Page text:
CDL:

Commercial Driver's License (CDL)

A CDL is required to drive any of the following vehicles:

  • Any combination of vehicles with a gross combined weight rating (GCWR) of 26,001 or more pounds, providing the gross vehicle weight rating (GVWR) of the vehicle being towed is in excess of 10,000 pounds.
  • Any single vehicle with a GVWR of 26,001 or more pounds, or any such vehicle towing another not in excess of 10,000 pounds.
  • Any vehicle, regardless of size, designed to transport 16 or more persons, including the driver.
  • Any vehicle required by federal regulations to be placarded while transporting hazardous materials.

Owner Operator:

An owner-operator is a driver who either owns or leases the truck they are driving. A self-employed driver.

Jay F.'s Comment
member avatar

You need to do your homework because there are companies out there that offer this. I trained with TMC. I ran my clock out and then my trainer drove a little but they wanted the truck parked at night. This was for the first two weeks. As someone else has said millis offers this. I’m sure there are others as well!

Susan D. 's Comment
member avatar

Yes its unrealistic to expect your trainer to pull over so you can sleep. However as some have said, some companies expect the trainee to do the majority of the driving then the trainer drives a short time if needed to make an appointment time. Some companies full on team from the get go.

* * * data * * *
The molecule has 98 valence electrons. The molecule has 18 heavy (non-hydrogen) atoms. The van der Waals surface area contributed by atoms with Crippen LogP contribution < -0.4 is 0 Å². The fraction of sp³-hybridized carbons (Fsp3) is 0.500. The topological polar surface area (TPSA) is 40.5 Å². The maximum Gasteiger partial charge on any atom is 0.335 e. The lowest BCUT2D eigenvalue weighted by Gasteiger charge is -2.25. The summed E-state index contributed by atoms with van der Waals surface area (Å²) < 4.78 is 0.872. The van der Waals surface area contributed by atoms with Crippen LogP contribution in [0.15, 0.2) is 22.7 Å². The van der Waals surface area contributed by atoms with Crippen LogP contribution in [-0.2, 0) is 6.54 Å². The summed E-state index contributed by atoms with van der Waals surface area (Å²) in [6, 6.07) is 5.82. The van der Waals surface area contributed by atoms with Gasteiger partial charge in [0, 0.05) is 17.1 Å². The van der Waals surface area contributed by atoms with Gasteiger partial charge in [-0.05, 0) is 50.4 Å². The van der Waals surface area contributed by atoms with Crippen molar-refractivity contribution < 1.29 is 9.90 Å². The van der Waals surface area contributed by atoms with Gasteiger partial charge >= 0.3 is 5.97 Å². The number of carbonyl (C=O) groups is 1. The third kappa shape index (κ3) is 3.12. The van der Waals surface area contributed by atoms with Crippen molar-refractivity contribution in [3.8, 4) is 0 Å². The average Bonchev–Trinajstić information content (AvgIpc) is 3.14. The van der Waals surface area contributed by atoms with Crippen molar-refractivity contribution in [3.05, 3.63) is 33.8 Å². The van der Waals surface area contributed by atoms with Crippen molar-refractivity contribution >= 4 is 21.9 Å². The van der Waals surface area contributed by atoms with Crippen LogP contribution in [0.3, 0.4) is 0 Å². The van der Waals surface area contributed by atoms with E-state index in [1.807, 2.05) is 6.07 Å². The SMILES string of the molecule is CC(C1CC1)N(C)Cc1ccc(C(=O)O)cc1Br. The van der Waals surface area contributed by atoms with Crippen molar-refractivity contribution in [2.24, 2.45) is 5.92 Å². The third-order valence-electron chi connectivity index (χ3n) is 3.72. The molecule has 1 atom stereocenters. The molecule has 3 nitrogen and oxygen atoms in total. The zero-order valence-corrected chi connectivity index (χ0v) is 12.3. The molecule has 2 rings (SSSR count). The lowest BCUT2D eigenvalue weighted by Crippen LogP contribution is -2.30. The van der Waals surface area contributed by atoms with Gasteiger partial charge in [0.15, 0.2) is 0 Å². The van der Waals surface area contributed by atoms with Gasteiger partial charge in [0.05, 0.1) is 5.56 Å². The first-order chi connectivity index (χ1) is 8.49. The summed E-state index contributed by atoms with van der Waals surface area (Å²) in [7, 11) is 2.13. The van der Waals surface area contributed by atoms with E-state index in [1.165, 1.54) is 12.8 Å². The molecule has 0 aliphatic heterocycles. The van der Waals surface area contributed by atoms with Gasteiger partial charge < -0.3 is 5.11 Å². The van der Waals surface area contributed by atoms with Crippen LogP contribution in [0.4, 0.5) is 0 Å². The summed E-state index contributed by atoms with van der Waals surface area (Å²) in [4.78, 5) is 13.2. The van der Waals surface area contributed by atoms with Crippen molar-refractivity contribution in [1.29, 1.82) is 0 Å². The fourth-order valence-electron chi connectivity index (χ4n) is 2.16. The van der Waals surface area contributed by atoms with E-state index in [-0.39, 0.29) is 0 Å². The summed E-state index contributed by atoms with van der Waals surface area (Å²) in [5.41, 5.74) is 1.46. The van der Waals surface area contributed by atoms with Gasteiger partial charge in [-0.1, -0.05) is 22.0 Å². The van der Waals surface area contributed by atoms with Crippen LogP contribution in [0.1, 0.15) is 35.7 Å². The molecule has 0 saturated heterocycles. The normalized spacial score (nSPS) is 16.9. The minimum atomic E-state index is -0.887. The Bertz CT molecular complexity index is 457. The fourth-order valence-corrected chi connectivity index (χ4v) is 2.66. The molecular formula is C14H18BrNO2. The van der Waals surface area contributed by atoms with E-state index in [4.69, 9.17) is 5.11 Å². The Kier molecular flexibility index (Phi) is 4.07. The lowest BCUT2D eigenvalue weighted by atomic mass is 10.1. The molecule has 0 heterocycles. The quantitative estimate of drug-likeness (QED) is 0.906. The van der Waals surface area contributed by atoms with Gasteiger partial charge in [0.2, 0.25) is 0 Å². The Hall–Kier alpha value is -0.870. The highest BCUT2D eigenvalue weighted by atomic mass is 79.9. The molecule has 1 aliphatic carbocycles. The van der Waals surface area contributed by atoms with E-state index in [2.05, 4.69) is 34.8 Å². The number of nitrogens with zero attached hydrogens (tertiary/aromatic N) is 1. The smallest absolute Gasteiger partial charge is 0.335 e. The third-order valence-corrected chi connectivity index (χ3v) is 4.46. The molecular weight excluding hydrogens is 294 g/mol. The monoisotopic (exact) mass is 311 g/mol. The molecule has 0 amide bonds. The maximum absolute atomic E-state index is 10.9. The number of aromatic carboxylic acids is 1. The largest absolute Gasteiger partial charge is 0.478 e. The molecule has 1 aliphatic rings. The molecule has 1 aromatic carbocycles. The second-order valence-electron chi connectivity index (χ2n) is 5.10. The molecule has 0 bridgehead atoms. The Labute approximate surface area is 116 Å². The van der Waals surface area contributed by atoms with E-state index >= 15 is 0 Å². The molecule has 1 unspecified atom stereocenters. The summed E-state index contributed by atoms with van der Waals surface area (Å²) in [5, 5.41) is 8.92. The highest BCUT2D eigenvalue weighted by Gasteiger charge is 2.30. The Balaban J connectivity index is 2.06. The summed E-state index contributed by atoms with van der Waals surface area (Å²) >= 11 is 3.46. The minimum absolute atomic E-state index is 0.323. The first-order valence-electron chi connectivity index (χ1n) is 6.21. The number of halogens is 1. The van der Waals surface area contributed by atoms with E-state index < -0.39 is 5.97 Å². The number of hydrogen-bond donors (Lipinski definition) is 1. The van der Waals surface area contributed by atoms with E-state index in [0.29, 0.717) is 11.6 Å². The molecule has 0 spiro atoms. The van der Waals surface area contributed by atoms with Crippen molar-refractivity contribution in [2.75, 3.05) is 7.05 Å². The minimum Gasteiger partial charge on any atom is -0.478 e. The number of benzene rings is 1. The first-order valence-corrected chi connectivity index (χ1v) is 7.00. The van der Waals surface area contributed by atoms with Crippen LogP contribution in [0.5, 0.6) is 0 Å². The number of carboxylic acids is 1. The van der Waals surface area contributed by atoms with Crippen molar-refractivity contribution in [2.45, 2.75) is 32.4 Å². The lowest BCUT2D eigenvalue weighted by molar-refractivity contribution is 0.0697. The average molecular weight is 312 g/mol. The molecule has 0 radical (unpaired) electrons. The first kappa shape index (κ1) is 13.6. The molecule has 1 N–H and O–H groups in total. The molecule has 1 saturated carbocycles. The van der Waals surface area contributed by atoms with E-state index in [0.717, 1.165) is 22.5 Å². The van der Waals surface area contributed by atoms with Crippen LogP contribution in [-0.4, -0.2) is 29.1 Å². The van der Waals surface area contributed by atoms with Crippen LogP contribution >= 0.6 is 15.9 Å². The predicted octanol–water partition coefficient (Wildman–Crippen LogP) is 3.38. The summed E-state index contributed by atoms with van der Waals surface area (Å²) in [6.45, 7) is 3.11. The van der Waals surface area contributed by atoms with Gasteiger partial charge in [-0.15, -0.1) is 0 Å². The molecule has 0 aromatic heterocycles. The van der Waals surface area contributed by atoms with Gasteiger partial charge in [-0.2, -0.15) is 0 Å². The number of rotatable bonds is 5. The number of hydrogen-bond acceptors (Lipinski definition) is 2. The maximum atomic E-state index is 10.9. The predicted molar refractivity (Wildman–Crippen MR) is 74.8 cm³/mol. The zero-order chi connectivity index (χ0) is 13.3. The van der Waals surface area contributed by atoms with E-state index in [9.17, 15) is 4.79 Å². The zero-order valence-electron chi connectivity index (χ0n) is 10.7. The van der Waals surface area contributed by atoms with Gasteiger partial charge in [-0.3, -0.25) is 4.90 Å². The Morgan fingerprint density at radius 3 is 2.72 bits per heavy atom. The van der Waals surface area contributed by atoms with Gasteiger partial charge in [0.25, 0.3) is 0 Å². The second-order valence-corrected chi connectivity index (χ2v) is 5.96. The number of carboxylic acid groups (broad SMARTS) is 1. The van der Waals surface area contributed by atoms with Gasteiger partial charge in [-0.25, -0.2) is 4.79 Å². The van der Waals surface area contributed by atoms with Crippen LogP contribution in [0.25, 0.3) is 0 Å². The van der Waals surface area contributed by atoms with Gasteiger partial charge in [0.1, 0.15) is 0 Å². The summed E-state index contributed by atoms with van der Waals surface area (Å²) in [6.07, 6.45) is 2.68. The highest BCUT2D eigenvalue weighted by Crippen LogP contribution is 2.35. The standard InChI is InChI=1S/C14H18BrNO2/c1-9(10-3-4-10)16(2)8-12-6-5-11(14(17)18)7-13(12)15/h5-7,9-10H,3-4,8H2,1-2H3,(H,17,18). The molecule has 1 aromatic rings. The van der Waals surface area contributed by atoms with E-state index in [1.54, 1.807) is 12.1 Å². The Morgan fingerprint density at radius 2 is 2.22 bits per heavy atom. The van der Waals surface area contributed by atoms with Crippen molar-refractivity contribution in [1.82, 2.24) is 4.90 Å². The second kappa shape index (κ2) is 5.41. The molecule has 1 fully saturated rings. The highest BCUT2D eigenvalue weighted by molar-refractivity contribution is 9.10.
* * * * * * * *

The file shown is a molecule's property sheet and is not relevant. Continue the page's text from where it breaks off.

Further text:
I personally sleep like a baby when the truck is moving, provided it's not a trainee doing the driving lol. An experienced driver that has a million or so under their belt.. I'm out like a light. And trust me, when you get tired enough, you'll sleep while it's moving.

Ask your training coordinator or recruiter about their policy and if it's not what you want to hear, sick it up. It's only temporary.

Tyler W.'s Comment
member avatar

Tyler: Not all companies require you to team drive when you are training. I trained through Millis Transfer and you don't typically get your CDL until well into your training period so team driving really isn't possible because the trainer is "On Duty" while you are driving so he is using up his hours sitting in the passenger seat. Even once you get your CDL some trainers want you to team, others just run a solo truck with maybe a few extra hours of trainer driving.

I would ask your recruiters what their company policy is. Also, if possible, try to avoid training with an owner operator. They are going to be much more likely to push for team driving.